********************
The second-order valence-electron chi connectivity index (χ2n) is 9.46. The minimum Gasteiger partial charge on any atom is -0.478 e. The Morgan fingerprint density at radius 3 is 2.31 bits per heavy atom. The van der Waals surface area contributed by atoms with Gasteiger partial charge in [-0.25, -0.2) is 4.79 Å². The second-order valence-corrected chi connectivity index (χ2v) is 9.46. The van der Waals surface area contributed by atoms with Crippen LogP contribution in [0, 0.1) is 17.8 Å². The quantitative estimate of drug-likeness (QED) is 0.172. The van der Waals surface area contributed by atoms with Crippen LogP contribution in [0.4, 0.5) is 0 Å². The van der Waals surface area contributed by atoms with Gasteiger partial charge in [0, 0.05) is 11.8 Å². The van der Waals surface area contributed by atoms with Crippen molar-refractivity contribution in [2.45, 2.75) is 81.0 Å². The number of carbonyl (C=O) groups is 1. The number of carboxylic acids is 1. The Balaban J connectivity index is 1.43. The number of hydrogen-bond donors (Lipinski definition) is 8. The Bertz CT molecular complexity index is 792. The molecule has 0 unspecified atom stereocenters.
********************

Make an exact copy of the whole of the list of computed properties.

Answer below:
The second-order valence-electron chi connectivity index (χ2n) is 9.46. The minimum Gasteiger partial charge on any atom is -0.478 e. The Morgan fingerprint density at radius 3 is 2.31 bits per heavy atom. The van der Waals surface area contributed by atoms with Gasteiger partial charge in [-0.25, -0.2) is 4.79 Å². The second-order valence-corrected chi connectivity index (χ2v) is 9.46. The van der Waals surface area contributed by atoms with Crippen LogP contribution in [0, 0.1) is 17.8 Å². The quantitative estimate of drug-likeness (QED) is 0.172. The van der Waals surface area contributed by atoms with Crippen LogP contribution in [0.4, 0.5) is 0 Å². The van der Waals surface area contributed by atoms with Gasteiger partial charge in [0, 0.05) is 11.8 Å². The van der Waals surface area contributed by atoms with Crippen molar-refractivity contribution in [2.45, 2.75) is 81.0 Å². The number of carbonyl (C=O) groups is 1. The number of carboxylic acids is 1. The Balaban J connectivity index is 1.43. The number of hydrogen-bond donors (Lipinski definition) is 8. The Bertz CT molecular complexity index is 792. The molecule has 0 unspecified atom stereocenters.